LightPlay features a range of video projection and light-based installations that engage with the site’s intricate structural characteristics, cavernous pathways, and unique industrial aesthetic. This one-of-a-kind experience includes immersive light and sound installations, digital video artworks, and illuminated sculptures that transform the former blast furnace into a sensorial maze.

Danny Bracken, Ian Brill, Aaron Henderson, Ryder Henry, Lori Hepner, Ricardo Iamuuri, Shohei Katayama, Todd Keebs, Julie Mallis, Projectile Objects, and Alisha Wormsley have contributed artworks to this exhibition.

LightPlay is unlike anything we have done at the Carrie Blast Furnaces to date,” said Chris McGinnis, director of arts for Rivers of Steel. “We really wanted to try something new and exciting that would offer a COVID-safe viewer experience while highlighting the site in a different way.  Opening the site up for evening exploration provided just this type of opportunity. Visitors to LightPlay can expect a well curated evening complete with light art and video installations that feed off the site’s textures and introduce new locations at the Carrie Blast Furnaces—places never before open to the public!”

A project of Rivers of Steel Arts, LightPlay is made possible through the generous support of Eaton Corporation.

Tickets are $9 / person. Tickets for this special exhibition are timed to help to maintain adequate social distancing throughout the evening.

For more tickets and more information, click here or contact Chris McGinnis, director of arts, at cmcginnis@riversofsteel.com.

About Rivers of Steel
Founded on the principles of heritage development, community partnership, and a reverence for the region’s natural and shared resources, Rivers of Steel strengthens the economic and cultural fabric of western Pennsylvania by fostering dynamic initiatives and transformative experiences.

Rivers of Steel showcases the artistry and innovation of our region’s industrial and cultural heritage through its historical & 21st-century attractions―offering unique experiences via tours, workshops, exhibitions, festivals, and more. Behind the scenes, Rivers of Steel supports economic revitalization—working at the grassroots level to deepen community partnerships, promote heritage tourism, and preserve local recreational and cultural resources for future generations.

About Rivers of Steel Arts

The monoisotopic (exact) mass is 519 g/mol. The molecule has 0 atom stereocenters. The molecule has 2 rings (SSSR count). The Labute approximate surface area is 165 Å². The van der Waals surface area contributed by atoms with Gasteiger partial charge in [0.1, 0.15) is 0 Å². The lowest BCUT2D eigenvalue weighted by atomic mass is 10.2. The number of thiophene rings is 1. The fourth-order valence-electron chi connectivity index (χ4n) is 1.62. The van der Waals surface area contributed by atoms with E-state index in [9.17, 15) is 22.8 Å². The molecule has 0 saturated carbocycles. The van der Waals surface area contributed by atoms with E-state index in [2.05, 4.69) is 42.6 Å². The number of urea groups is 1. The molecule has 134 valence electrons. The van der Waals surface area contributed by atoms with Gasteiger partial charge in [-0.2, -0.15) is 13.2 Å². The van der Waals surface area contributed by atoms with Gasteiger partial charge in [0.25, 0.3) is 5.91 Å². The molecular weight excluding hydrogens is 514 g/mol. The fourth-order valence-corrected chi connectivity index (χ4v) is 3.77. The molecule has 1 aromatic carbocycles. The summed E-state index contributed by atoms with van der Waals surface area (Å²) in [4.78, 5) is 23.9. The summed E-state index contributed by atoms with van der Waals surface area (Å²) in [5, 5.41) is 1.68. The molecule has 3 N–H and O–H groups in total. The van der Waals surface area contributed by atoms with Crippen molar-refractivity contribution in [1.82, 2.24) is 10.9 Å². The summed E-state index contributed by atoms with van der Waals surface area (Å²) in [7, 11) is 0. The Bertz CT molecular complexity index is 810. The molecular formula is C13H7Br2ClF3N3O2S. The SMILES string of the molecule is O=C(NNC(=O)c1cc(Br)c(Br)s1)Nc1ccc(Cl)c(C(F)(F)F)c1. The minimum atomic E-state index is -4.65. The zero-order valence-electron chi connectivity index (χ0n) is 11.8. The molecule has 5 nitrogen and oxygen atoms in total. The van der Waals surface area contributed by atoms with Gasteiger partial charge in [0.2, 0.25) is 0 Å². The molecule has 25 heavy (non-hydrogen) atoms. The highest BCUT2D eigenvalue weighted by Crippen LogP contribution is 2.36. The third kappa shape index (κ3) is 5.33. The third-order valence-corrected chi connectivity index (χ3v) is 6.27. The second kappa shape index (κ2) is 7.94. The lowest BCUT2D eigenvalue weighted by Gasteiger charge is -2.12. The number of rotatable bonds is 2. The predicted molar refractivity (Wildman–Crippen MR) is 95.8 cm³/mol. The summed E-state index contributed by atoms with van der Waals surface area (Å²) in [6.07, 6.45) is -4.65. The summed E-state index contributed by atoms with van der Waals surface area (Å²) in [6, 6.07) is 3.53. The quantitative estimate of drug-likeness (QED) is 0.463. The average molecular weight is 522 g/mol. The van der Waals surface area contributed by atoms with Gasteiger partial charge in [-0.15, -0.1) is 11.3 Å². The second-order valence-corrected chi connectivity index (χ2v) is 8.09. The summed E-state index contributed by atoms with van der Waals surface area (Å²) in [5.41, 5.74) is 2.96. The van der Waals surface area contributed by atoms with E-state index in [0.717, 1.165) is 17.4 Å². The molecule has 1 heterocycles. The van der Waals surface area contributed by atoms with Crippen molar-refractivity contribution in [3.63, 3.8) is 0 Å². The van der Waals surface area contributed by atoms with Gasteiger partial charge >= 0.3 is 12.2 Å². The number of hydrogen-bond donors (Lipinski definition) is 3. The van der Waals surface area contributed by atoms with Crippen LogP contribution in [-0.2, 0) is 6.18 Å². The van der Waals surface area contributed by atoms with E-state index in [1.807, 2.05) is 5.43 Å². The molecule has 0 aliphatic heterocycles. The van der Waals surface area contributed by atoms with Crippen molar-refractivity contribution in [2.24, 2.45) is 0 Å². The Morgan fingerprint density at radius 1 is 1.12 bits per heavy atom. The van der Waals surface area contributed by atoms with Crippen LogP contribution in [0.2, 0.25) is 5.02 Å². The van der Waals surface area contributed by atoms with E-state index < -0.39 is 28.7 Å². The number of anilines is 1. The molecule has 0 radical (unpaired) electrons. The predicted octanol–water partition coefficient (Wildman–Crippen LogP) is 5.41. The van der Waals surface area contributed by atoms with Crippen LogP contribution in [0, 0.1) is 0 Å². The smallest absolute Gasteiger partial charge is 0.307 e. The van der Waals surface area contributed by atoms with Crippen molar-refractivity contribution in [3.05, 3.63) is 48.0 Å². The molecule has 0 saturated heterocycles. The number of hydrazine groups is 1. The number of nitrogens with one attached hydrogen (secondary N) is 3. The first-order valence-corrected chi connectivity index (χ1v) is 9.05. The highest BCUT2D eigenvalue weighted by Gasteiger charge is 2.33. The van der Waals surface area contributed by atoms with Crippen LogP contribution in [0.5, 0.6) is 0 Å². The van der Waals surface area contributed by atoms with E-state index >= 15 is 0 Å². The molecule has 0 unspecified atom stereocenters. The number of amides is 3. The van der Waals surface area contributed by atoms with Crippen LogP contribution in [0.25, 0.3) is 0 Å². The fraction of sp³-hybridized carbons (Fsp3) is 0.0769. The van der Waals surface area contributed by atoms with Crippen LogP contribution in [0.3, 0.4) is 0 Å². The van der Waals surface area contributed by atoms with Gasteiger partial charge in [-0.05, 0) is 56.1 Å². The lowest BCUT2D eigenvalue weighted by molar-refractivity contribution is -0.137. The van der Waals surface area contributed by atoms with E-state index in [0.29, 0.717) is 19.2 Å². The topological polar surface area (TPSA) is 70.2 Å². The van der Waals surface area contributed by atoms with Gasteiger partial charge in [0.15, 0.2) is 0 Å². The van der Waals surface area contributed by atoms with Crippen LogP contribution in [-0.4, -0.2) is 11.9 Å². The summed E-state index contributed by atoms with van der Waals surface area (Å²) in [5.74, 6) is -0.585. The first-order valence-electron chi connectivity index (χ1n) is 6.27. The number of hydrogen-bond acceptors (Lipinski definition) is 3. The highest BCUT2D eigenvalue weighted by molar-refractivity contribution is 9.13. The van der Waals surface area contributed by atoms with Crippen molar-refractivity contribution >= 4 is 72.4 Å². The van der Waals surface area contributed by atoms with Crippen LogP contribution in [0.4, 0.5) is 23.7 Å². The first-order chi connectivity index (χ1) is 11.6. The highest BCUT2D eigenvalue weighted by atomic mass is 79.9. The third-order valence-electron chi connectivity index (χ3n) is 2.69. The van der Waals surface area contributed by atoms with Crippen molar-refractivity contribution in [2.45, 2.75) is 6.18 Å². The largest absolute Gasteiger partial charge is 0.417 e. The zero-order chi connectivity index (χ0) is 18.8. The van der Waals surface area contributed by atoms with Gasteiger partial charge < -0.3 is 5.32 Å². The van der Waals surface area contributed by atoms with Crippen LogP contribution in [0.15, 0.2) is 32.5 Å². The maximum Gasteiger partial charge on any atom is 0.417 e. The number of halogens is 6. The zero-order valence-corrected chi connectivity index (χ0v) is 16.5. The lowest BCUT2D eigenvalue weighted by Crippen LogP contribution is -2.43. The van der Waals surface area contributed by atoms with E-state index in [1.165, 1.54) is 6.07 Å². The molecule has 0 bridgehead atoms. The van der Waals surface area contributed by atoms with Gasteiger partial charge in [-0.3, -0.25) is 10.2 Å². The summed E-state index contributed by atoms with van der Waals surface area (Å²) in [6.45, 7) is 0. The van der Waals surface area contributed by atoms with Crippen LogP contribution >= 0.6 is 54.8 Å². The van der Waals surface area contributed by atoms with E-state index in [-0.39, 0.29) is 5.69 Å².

Rivers of Steel Arts celebrates creative inquiry by crafting opportunities to interpret the region’s past, reimagine its future, and explore a sense of place. Through exhibitions, festivals, workshops, tours, and happenings, Rivers of Steel Arts helps individuals connect with their communities in meaningful ways.

About the Carrie Blast Furnaces

Once part of legendary U.S. Steel Homestead Steel Works, the Carrie Blast Furnaces are a vestige of Pittsburgh’s 20th-century domination of the steel industry. In 2006, Blast Furnaces #6 & #7 were declared a National Historic Landmark. Today, visitors to the site can connect with the region’s industrial and cultural past through a myriad of public tours and programs offered by Rivers of Steel.

 

Contact Carly McCoy at 412.464.4020, ext. 243 or by emailing cmccoy@riversofsteel.com.
Rivers of Steel | The Bost Building, 623 East Eighth Avenue, Homestead PA 15120
riversofsteel.com

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Detail of Report Cover Stating "Economic Impact Assessment" with a photo of the pittsburgh skyline and the explorer riverboat

Rivers of Steel Economic Impact Assessment

By Press Room

Rivers of Steel National Heritage Area Visitor Spending Generates Economic Impact of $92 Million Annually

Homestead, PA (August 18, 2020)—Rivers of Steel released an economic impact study today that estimates the generation of more than $92 million of economic benefit and 922 jobs each year as a result of spending by visitors to Rivers of Steel and its partners, including the expenditures of Rivers of Steel on grantmaking, operations, and capital improvements.

  • More than 25,000 individuals visit Rivers of Steel’s sites each year to participate in more than 50 experiences, attractions, and programs.
  • More than one million individuals visit sites and programs operated by close partners throughout the Rivers of Steel National Heritage Area region who have significant ties to Rivers of Steel and to the history and heritage they collectively showcase.
  • Together with its close partners, this assessment estimates that Rivers of Steel influences or helps to attract more than 400,000 visitors to the region on average each year.
  • Between 2016 and 2018, Rivers of Steel awarded an average of more than $71,000 in mini-grants per year awarded to its partners – regional nonprofits and municipal governments for heritage-related projects.